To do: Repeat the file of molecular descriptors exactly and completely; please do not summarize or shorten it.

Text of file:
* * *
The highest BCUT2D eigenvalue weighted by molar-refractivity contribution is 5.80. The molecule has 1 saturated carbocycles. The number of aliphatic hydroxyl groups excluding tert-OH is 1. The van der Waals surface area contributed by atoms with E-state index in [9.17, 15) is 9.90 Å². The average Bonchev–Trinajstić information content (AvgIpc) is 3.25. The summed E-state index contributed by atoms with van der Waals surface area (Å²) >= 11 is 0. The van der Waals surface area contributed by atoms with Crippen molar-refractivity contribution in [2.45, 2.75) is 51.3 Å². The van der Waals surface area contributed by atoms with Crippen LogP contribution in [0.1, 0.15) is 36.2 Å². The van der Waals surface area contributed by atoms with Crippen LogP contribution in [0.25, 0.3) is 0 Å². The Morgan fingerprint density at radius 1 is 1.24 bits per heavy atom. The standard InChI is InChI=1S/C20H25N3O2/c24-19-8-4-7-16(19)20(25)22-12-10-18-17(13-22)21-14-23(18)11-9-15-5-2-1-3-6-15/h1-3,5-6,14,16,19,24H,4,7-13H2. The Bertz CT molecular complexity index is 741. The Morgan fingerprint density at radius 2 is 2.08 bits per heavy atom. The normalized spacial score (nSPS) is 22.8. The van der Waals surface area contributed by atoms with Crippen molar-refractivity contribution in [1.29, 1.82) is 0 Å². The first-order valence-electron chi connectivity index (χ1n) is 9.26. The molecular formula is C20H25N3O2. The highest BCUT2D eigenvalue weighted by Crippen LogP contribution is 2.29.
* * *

The highest BCUT2D eigenvalue weighted by molar-refractivity contribution is 5.80. The molecule has 1 saturated carbocycles. The number of aliphatic hydroxyl groups excluding tert-OH is 1. The van der Waals surface area contributed by atoms with E-state index in [9.17, 15) is 9.90 Å². The average Bonchev–Trinajstić information content (AvgIpc) is 3.25. The summed E-state index contributed by atoms with van der Waals surface area (Å²) >= 11 is 0. The van der Waals surface area contributed by atoms with Crippen molar-refractivity contribution in [2.45, 2.75) is 51.3 Å². The van der Waals surface area contributed by atoms with Crippen LogP contribution in [0.1, 0.15) is 36.2 Å². The van der Waals surface area contributed by atoms with Crippen LogP contribution in [0.25, 0.3) is 0 Å². The Morgan fingerprint density at radius 1 is 1.24 bits per heavy atom. The standard InChI is InChI=1S/C20H25N3O2/c24-19-8-4-7-16(19)20(25)22-12-10-18-17(13-22)21-14-23(18)11-9-15-5-2-1-3-6-15/h1-3,5-6,14,16,19,24H,4,7-13H2. The Bertz CT molecular complexity index is 741. The Morgan fingerprint density at radius 2 is 2.08 bits per heavy atom. The normalized spacial score (nSPS) is 22.8. The van der Waals surface area contributed by atoms with Crippen molar-refractivity contribution in [1.29, 1.82) is 0 Å². The first-order valence-electron chi connectivity index (χ1n) is 9.26. The molecular formula is C20H25N3O2. The highest BCUT2D eigenvalue weighted by Crippen LogP contribution is 2.29.